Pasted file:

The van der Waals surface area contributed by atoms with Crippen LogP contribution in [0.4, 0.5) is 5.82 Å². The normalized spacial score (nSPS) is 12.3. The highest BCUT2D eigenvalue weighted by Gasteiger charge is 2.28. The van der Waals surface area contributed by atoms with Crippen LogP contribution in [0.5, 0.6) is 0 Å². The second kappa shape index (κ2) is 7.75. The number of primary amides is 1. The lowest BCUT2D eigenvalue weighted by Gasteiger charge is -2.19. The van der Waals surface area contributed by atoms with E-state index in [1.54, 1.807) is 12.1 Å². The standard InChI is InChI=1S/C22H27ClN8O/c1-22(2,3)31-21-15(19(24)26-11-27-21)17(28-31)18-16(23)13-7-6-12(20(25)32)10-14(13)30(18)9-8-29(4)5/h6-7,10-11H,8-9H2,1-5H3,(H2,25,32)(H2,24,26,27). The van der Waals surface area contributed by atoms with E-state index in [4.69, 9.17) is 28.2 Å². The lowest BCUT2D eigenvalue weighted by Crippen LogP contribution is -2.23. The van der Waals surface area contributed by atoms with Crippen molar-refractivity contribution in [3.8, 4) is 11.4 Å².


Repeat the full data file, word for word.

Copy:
The van der Waals surface area contributed by atoms with Crippen LogP contribution in [0.4, 0.5) is 5.82 Å². The normalized spacial score (nSPS) is 12.3. The highest BCUT2D eigenvalue weighted by Gasteiger charge is 2.28. The van der Waals surface area contributed by atoms with Crippen LogP contribution in [0.5, 0.6) is 0 Å². The second kappa shape index (κ2) is 7.75. The number of primary amides is 1. The lowest BCUT2D eigenvalue weighted by Gasteiger charge is -2.19. The van der Waals surface area contributed by atoms with E-state index in [1.54, 1.807) is 12.1 Å². The standard InChI is InChI=1S/C22H27ClN8O/c1-22(2,3)31-21-15(19(24)26-11-27-21)17(28-31)18-16(23)13-7-6-12(20(25)32)10-14(13)30(18)9-8-29(4)5/h6-7,10-11H,8-9H2,1-5H3,(H2,25,32)(H2,24,26,27). The van der Waals surface area contributed by atoms with E-state index in [4.69, 9.17) is 28.2 Å². The lowest BCUT2D eigenvalue weighted by Crippen LogP contribution is -2.23. The van der Waals surface area contributed by atoms with Crippen molar-refractivity contribution in [3.8, 4) is 11.4 Å².